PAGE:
Scotland Boos the New King During Charles III Proclamation

Days after the death of longtime U.K. monarch Queen Elizabeth II, Charles III was officially named her successor on Saturday.

A proclamation ceremony in Edinburgh, Scotland, on Sunday probably did not go exactly how the royal family had hoped.

In a video shared on Twitter, clear “boos” could be heard from the crowd after the traditional “God save the king” declaration.

Cannons were fired off shortly after the declaration, and the noise mostly covered up the “boos” from the disgruntled crowd. Nonetheless, they could be clearly heard in the short gap of time before the cannons were fired.

The same Twitter account that shared the video accused the BBC of editing the “boos” out of the footage. The account shared a montage of two clips, and the “boos” could not be heard in the first one, which was reportedly aired on BBC News.

In a subsequent tweet, the account owner explained how the BBC allegedly edited the footage when they re-aired it.

“The live broadcast went out just after noon,” the account owner wrote. “The 4pm broadcast is prerecorded and they’ve cut the original sound. Rather than report the dissent, the BBC manipulated it…and the viewers.”

An anti-monarchy protester was also arrested right before the declaration, the U.K.’s Express reported.

She had been holding up a sign that read, “F*** imperialism, abolish the monarchy.” Members of the crowd reportedly cheered as police ushered her away.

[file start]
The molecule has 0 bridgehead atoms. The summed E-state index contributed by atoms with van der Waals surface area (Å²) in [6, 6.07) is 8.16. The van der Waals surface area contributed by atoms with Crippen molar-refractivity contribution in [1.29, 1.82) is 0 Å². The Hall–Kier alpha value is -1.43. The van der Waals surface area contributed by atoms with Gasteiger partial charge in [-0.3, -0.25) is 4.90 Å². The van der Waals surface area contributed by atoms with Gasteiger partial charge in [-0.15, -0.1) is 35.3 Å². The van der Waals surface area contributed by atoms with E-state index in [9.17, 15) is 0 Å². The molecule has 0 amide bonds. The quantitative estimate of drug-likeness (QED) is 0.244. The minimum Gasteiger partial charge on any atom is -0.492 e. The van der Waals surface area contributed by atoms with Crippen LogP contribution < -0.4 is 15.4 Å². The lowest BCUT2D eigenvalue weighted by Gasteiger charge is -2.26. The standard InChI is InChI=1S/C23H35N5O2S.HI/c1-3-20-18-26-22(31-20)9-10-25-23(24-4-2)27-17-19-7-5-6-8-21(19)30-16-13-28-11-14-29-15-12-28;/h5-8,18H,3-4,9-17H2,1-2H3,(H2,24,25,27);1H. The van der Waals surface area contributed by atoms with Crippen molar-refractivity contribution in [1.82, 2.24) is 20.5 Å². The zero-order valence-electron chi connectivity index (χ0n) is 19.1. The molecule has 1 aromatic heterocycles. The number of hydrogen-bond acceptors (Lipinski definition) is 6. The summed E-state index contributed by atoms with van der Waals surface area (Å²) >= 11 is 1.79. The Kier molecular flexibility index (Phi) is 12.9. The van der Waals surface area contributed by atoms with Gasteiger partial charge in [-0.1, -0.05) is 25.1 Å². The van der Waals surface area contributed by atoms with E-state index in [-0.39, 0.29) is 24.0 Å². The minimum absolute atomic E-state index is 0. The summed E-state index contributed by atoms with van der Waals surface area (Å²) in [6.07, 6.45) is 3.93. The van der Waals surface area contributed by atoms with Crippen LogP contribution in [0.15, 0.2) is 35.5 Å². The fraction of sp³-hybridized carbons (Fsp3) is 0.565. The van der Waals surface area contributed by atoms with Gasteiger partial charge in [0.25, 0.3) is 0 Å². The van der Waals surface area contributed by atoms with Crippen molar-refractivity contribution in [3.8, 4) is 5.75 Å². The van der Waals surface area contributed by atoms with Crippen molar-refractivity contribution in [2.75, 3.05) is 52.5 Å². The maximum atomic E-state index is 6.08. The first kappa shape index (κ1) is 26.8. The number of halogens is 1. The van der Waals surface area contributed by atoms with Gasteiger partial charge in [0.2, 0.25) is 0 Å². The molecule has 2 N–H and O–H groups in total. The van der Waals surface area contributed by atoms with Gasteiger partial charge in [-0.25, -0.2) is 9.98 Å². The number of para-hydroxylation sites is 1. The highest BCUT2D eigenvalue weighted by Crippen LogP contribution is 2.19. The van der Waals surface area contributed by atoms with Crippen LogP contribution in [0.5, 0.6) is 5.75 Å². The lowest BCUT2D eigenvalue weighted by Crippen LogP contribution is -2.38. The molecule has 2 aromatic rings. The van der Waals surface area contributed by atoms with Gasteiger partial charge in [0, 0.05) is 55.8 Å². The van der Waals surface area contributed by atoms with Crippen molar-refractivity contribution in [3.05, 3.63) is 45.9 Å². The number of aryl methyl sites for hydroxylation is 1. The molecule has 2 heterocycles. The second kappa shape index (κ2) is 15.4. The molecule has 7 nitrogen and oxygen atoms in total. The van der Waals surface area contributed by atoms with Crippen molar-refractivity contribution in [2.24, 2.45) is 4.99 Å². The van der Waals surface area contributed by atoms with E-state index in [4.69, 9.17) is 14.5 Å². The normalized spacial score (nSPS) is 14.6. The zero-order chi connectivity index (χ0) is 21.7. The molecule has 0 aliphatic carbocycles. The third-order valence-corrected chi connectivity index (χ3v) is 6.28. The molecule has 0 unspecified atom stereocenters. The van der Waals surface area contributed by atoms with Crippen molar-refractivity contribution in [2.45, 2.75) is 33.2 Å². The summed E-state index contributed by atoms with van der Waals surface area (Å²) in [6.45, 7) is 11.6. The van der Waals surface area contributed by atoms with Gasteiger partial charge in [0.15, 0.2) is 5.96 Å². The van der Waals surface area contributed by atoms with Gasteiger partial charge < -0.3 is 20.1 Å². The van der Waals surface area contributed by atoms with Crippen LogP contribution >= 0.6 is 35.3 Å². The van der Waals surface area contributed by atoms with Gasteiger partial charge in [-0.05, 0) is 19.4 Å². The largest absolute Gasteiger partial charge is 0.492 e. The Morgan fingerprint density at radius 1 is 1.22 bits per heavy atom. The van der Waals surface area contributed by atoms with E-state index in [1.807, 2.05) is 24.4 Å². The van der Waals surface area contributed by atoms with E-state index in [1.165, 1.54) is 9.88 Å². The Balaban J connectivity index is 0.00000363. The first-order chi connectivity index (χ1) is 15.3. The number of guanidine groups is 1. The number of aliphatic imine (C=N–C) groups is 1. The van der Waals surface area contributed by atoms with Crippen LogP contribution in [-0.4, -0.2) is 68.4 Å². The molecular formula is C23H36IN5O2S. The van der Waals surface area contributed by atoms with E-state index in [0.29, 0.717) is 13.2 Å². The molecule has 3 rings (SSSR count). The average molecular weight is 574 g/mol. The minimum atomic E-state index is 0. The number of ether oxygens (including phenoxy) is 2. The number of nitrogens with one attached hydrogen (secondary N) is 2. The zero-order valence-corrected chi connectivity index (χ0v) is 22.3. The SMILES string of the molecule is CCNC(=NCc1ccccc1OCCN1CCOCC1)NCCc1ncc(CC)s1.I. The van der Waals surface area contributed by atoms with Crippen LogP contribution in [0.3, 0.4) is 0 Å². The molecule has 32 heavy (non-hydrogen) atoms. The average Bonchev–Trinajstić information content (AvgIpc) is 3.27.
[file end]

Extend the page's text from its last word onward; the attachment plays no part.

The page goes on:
Meanwhile, left-leaning networks in the United States also took the opportunity to criticize the monarchy.

“There is an ongoing, particularly in the wake of Black Lives Matter, particularly in the protests that erupted all over the world after what happened in Minnesota, here as well, in France and other parts of these nations that had colonial servants, let’s face it,” CNN’s Christiane ‌Amanpour said.

“People were in service to this empire. The wealth of this empire was derived on the back of the people of their empire.”

Amanpour seemed to suggest King Charles III ought to consider radical steps to address this alleged injustice.

“So there is the generation of multicultural and diverse Britains who want this answered, who want to see their monarch finally talk about what it means and what, you know, potentially the idea of reparations, definitely justice, right? Justice,” she continued.

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It is a bit difficult to decipher what Amanpour was trying to say because of her delivery, but she appeared to be suggesting King Charles III explore the idea of paying reparations to people who feel they were wronged by the monarchy.

As the United Kingdom sees a new monarch come into power for the first time in more than seven decades, it is clear there are plenty of people who are unhappy with both the new king himself and the monarchy as a whole.

This article appeared originally on The Western Journal.